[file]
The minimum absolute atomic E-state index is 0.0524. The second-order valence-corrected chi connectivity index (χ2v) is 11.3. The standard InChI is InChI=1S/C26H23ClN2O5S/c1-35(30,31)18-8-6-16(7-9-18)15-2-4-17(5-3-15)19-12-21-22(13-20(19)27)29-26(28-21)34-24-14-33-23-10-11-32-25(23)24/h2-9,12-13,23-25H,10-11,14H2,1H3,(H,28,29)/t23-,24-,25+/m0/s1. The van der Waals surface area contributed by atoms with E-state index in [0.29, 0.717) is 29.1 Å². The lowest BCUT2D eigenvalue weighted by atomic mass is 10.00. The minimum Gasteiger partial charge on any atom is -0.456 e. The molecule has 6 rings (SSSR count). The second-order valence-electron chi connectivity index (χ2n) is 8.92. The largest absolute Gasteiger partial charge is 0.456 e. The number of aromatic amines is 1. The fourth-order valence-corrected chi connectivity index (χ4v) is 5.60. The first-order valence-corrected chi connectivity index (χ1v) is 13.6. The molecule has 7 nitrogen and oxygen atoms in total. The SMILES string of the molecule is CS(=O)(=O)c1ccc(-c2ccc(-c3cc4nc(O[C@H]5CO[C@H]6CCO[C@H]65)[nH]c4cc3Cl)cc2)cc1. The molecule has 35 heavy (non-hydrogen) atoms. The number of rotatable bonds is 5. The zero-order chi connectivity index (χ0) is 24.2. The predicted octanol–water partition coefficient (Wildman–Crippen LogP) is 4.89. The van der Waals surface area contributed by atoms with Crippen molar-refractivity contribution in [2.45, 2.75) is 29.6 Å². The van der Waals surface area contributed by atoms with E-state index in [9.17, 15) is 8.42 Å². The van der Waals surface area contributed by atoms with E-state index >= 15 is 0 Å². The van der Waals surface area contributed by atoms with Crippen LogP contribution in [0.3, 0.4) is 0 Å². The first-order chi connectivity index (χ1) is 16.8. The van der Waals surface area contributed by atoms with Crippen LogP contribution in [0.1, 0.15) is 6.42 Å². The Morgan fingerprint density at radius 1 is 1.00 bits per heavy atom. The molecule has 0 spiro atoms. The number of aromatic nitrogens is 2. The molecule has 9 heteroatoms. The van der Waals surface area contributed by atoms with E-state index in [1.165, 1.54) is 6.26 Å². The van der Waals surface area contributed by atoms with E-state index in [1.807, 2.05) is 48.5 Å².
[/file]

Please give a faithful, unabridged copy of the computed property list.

The minimum absolute atomic E-state index is 0.0524. The second-order valence-corrected chi connectivity index (χ2v) is 11.3. The standard InChI is InChI=1S/C26H23ClN2O5S/c1-35(30,31)18-8-6-16(7-9-18)15-2-4-17(5-3-15)19-12-21-22(13-20(19)27)29-26(28-21)34-24-14-33-23-10-11-32-25(23)24/h2-9,12-13,23-25H,10-11,14H2,1H3,(H,28,29)/t23-,24-,25+/m0/s1. The van der Waals surface area contributed by atoms with E-state index in [0.29, 0.717) is 29.1 Å². The lowest BCUT2D eigenvalue weighted by atomic mass is 10.00. The minimum Gasteiger partial charge on any atom is -0.456 e. The molecule has 6 rings (SSSR count). The second-order valence-electron chi connectivity index (χ2n) is 8.92. The largest absolute Gasteiger partial charge is 0.456 e. The number of aromatic amines is 1. The fourth-order valence-corrected chi connectivity index (χ4v) is 5.60. The first-order valence-corrected chi connectivity index (χ1v) is 13.6. The molecule has 7 nitrogen and oxygen atoms in total. The SMILES string of the molecule is CS(=O)(=O)c1ccc(-c2ccc(-c3cc4nc(O[C@H]5CO[C@H]6CCO[C@H]65)[nH]c4cc3Cl)cc2)cc1. The molecule has 35 heavy (non-hydrogen) atoms. The number of rotatable bonds is 5. The zero-order chi connectivity index (χ0) is 24.2. The predicted octanol–water partition coefficient (Wildman–Crippen LogP) is 4.89. The van der Waals surface area contributed by atoms with Crippen molar-refractivity contribution in [2.45, 2.75) is 29.6 Å². The van der Waals surface area contributed by atoms with E-state index in [9.17, 15) is 8.42 Å². The van der Waals surface area contributed by atoms with E-state index >= 15 is 0 Å². The van der Waals surface area contributed by atoms with Crippen LogP contribution in [0.3, 0.4) is 0 Å². The first-order chi connectivity index (χ1) is 16.8. The van der Waals surface area contributed by atoms with Crippen LogP contribution in [0.1, 0.15) is 6.42 Å². The Morgan fingerprint density at radius 1 is 1.00 bits per heavy atom. The molecule has 0 spiro atoms. The number of aromatic nitrogens is 2. The molecule has 9 heteroatoms. The van der Waals surface area contributed by atoms with E-state index in [1.165, 1.54) is 6.26 Å². The van der Waals surface area contributed by atoms with E-state index in [1.807, 2.05) is 48.5 Å².